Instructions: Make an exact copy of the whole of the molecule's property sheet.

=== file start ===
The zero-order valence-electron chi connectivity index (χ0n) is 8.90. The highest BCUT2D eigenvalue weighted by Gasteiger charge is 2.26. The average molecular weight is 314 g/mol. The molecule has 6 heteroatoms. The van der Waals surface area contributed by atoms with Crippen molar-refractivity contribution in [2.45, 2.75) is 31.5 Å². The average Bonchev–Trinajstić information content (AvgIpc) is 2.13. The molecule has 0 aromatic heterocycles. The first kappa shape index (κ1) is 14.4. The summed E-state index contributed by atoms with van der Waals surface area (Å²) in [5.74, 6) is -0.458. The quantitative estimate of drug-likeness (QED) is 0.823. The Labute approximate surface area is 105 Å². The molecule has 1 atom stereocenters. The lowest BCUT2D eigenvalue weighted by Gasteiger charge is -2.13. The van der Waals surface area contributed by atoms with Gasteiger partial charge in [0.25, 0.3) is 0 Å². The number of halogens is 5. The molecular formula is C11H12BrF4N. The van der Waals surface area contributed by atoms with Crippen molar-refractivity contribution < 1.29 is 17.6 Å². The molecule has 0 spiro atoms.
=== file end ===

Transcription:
The zero-order valence-electron chi connectivity index (χ0n) is 8.90. The highest BCUT2D eigenvalue weighted by Gasteiger charge is 2.26. The average molecular weight is 314 g/mol. The molecule has 6 heteroatoms. The van der Waals surface area contributed by atoms with Crippen molar-refractivity contribution in [2.45, 2.75) is 31.5 Å². The average Bonchev–Trinajstić information content (AvgIpc) is 2.13. The molecule has 0 aromatic heterocycles. The first kappa shape index (κ1) is 14.4. The summed E-state index contributed by atoms with van der Waals surface area (Å²) in [5.74, 6) is -0.458. The quantitative estimate of drug-likeness (QED) is 0.823. The Labute approximate surface area is 105 Å². The molecule has 1 atom stereocenters. The lowest BCUT2D eigenvalue weighted by Gasteiger charge is -2.13. The van der Waals surface area contributed by atoms with Gasteiger partial charge in [0.25, 0.3) is 0 Å². The number of halogens is 5. The molecular formula is C11H12BrF4N. The van der Waals surface area contributed by atoms with Crippen molar-refractivity contribution < 1.29 is 17.6 Å². The molecule has 0 spiro atoms.